Anonymous said...


Excuse me, I´m off sick today. Is that a problem? Yes, if you consider me entertaining.

Being sick can´t keep crazy people from writing on the net.

But I´m not crazy. You are.

Anonymous said...



Let's start at the top. Bush lost his legacy in Iraq. Because he never leveled with the American People. No one knew his agenda! (Except? Perhaps in Riyadh.)

Going into Iraq, the saud's as well as the Bush's WANTED SADDAM's HEAD ON A PLATTER.

Meanwhile, from history, you'd learn the borders that make up Irak, were drawn by the British; after WW1. And, did not include ethnic diversity.

Ethnic diversity is a killer among arab players.

You can tell that Bush made a recent error, with the Kurds. When he allowed 100,000 troops from TURKEY, to go over the Iraqi border, to attack Kurdish positions.

He also allowed Turkey to have "over-flights" ... telling our American air force not to intervene.

What was the outcome? I have no idea. It's possible the Kurds fought back well; and some of the Turkish military returned home in body bags.

The press fell down on its job.

So, basically, you've never gotten any sort of reporting at all. Unless it involved American troops "going home" in body bags.

Meanwhile, every single arab country has a different set of dice that they throw ... when they come to the table to "play."

While Maliki's response to arab-on-arab terror was to unleash ethnic cleansing against the sunnis.

Meaning that palestinians brought in by Saddam flew to Jordan. And, Syria. Until the borders locked, and they couldn't get in.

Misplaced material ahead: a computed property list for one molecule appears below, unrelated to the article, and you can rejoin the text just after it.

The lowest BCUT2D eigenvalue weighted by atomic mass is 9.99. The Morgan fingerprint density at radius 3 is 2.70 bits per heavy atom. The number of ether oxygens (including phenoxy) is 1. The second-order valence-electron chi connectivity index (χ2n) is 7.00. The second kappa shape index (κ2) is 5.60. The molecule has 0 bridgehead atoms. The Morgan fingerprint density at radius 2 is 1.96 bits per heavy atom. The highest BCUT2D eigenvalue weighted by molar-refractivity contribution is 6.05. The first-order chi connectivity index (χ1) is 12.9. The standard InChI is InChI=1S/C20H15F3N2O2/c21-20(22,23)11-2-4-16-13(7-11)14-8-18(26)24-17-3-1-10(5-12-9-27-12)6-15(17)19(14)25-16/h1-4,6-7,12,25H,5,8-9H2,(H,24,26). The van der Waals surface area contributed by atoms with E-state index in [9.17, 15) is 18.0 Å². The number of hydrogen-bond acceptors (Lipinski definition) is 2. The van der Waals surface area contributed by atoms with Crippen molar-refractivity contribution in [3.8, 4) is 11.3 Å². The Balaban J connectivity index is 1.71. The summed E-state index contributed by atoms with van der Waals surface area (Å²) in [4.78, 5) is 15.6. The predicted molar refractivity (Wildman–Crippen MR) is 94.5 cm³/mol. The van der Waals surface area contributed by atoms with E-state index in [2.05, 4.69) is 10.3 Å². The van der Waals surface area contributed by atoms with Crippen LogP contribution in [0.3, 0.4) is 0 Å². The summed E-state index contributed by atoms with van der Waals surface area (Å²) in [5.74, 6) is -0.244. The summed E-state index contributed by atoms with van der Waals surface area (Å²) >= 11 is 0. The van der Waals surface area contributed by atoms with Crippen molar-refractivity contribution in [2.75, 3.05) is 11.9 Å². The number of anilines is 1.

Are there lessons still to be learned? Sure. Arab states by definition are weak. And, are run despotically. Either with thugs in control; or "religous leaders" putting themselves on top of government resources; where they clean up the pot.

Terrorism is not the same as the strategy you get in wars. And, with terrorists, civilians are fair game.

America has had a lot to learn.

As Bush failed to address key issues. But the outcome won't be in doubt. Saddam's off the map. And, the sauds aren't getting the goodies they wanted. They wanted a piece of Israel; where Israel went back to her UN mandated 1948 borders. They wanted all of Lebanon; which is in Assad's pocket. But Assad still has his head.

Assad knows he has his head ON his shoulders, because Olmert opted not to send the IDF into syria, to take it off.

Sometimes, where it's quiet is where you'd find the most information. But you'd have to look between the lines.

Just as you get to see, here, some idiot trying to steal my by-line. Isn't it nice, when you read, where you learn to tell differences?

Anonymous said...


Unlike Israeli politics; American politics sets elections in stone. That's why some presidents get assassinated while in office. While others trounce the Ken Starr's that collect to "legally" knock a president down.

But why not go back to FDR, and this WONDERFUL STORY. You might learn something, ya know?

Anyway, one morning FDR awoke. It was during his 3rd term; which covers WW2. When he got his breakfast served upstairs in the residence, he was surprised to find that Mrs. Roosevelt wasn't around. He was unaware that she had left the White House at 6:00 AM. To go with Maruy Maverick of Texas, to inspect a prison in Baltimore, Maryland.

This guy, Maverick, was the head of an organization supervising work performed by convicts.

NOT KNOWING THIS, FDR called his wife's secretary to inquire of her whereabouts. "Mr. President, your wife is in prison."

"You don't say. But tell me, what crime did they finally nail her on?"